What is ulcerative colitis? — Ulcerative colitis is a condition that causes diarrhea, belly pain, and bloody bowel movements. These symptoms happen because the large intestine becomes inflamed and gets sores, called "ulcers." The large intestine is also called the colon (figure 1).
What are the symptoms of ulcerative colitis? — Symptoms can be mild or severe. They might happen just once. Or they might go away and come back over and over again. Possible symptoms include:
Diarrhea that might happen 10 or more times a day
Bloody bowel movements
Bleeding from the anus
Mucus coming out of the anus
Swelling and pain in the hips and knees
Redness and pain in the eyes
Ulcers or sores in your mouth
Is there a test for ulcerative colitis? — Yes. There are a few tests that can help doctors diagnose ulcerative colitis. Doctors usually use a test called a "sigmoidoscopy" or a similar test called a "colonoscopy" (figure 2). For these tests, the doctor puts a thin tube into your rectum (the lower part of the large intestine) and threads it up into your colon. The tube has a camera attached to it, so the doctor can look inside your colon. The tube also has tools attached, so the doctor can take samples of tissue to look at under the microscope. Other tests might include X-rays or scans.
Do I need to change my diet? — It depends. There is no specific type of diet that has been proven to help people with ulcerative colitis feel better. But some people do notice that certain foods seem to make symptoms worse. If this happens to you, your doctor might suggest avoiding those foods for a while to see if you feel better. For example, some people feel better if they avoid dairy foods like milk, yogurt, and cheese.
If you do avoid certain foods, your doctor might suggest taking supplements. This can help make sure you are getting the nutrients you need.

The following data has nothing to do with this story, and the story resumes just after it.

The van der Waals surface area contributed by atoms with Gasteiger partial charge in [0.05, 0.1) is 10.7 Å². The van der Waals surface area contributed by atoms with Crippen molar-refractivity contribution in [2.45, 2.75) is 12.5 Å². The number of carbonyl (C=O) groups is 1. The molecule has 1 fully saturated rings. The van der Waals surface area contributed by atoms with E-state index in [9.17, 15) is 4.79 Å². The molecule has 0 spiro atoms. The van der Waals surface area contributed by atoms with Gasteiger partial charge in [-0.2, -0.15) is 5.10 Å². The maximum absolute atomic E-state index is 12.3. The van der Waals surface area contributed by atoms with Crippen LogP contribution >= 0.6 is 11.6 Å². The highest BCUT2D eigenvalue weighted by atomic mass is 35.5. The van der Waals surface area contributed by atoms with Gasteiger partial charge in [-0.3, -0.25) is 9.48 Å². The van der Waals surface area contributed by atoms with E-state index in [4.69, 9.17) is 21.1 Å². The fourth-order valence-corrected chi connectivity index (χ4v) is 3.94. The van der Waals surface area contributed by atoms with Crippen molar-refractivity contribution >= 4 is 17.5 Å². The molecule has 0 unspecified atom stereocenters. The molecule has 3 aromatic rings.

How is ulcerative colitis treated? — Depending on your symptoms, your doctor might prescribe:
Medicines that you put directly into your rectum – These reduce swelling in mild cases. It takes about 3 to 4 weeks before they start working.
Medicines that you take in a pill – A common one is called "5-ASA."
A brief course a steroid medicine – This helps reduce swelling. These medicines are not the same as the steroids some athletes take illegally.
Medicines that work on your immune system – These medicines can help protect your colon from damage. They include "biologic" medicines such as infliximab (brand name: Remicade), adalimumab (brand name: Humira), and vedolizumab (brand name: Entyvio).
For most people, symptoms go away after just a few weeks of treatment.
Is surgery an option? — When medicines don't work, surgery can help. There are 2 types:
Surgery to remove the colon, rectum, and anus. People who have this surgery can no longer have bowel movements in the normal way. Instead, their bowel movements come out through a hole in their belly. A plastic bag catches the waste.
Surgery to remove just the colon and rectum. After this surgery, the doctor reconnects the small intestine to the anus. People who have this surgery can have bowel movements in the normal way.
What if I want to get pregnant? — In most cases, ulcerative colitis does not affect a woman's ability to get pregnant. If you want to have a baby, talk to your doctor or nurse before you start trying to get pregnant. He or she can make sure you get all the tests you need before and during your pregnancy. It is important for ulcerative colitis to be properly treated during pregnancy. Your doctor or nurse might want to switch your medicines. That's because some of the medicines used to treat ulcerative colitis might not be safe for a baby. Your doctor might also want to put you on a higher dose of folic acid than women without ulcerative colitis need.
Conditions like ulcerative colitis run in families. So, if you have a child, he or she might get it, too.
All topics are updated as new evidence becomes available and our peer review process is complete.
This topic retrieved from UpToDate on: Mar 30, 2020.
Topic 15613 Version 11.0
Release: 28.2.2 - C28.105
© 2020 UpToDate, Inc. and/or its affiliates. All rights reserved.